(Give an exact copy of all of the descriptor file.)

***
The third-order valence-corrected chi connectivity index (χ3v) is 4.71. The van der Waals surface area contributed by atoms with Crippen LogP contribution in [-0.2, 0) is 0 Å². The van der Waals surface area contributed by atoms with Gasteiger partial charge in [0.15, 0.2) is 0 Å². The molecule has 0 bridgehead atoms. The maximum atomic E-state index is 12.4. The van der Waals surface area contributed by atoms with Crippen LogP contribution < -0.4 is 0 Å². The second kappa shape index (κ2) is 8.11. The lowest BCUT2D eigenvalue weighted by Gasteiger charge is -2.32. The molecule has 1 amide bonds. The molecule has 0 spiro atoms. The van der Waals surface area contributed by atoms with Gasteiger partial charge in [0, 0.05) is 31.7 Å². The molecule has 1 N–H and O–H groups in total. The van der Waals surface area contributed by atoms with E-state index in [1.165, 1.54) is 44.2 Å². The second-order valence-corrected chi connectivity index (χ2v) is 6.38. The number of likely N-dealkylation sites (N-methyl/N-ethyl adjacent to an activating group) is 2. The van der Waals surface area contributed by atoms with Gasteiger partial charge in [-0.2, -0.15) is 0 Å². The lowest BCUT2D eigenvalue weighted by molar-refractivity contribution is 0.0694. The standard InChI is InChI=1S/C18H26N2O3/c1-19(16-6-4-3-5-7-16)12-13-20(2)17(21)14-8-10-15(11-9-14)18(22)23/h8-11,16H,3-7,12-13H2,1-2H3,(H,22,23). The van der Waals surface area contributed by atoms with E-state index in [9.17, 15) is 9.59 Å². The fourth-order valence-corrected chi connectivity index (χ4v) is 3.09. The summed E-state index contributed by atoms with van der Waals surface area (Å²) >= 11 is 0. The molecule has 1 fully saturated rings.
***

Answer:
The third-order valence-corrected chi connectivity index (χ3v) is 4.71. The van der Waals surface area contributed by atoms with Crippen LogP contribution in [-0.2, 0) is 0 Å². The van der Waals surface area contributed by atoms with Gasteiger partial charge in [0.15, 0.2) is 0 Å². The molecule has 0 bridgehead atoms. The maximum atomic E-state index is 12.4. The van der Waals surface area contributed by atoms with Crippen LogP contribution < -0.4 is 0 Å². The second kappa shape index (κ2) is 8.11. The lowest BCUT2D eigenvalue weighted by Gasteiger charge is -2.32. The molecule has 1 amide bonds. The molecule has 0 spiro atoms. The van der Waals surface area contributed by atoms with Gasteiger partial charge in [0, 0.05) is 31.7 Å². The molecule has 1 N–H and O–H groups in total. The van der Waals surface area contributed by atoms with E-state index in [1.165, 1.54) is 44.2 Å². The second-order valence-corrected chi connectivity index (χ2v) is 6.38. The number of likely N-dealkylation sites (N-methyl/N-ethyl adjacent to an activating group) is 2. The van der Waals surface area contributed by atoms with Gasteiger partial charge in [-0.2, -0.15) is 0 Å². The lowest BCUT2D eigenvalue weighted by molar-refractivity contribution is 0.0694. The standard InChI is InChI=1S/C18H26N2O3/c1-19(16-6-4-3-5-7-16)12-13-20(2)17(21)14-8-10-15(11-9-14)18(22)23/h8-11,16H,3-7,12-13H2,1-2H3,(H,22,23). The van der Waals surface area contributed by atoms with E-state index in [9.17, 15) is 9.59 Å². The fourth-order valence-corrected chi connectivity index (χ4v) is 3.09. The summed E-state index contributed by atoms with van der Waals surface area (Å²) >= 11 is 0. The molecule has 1 fully saturated rings.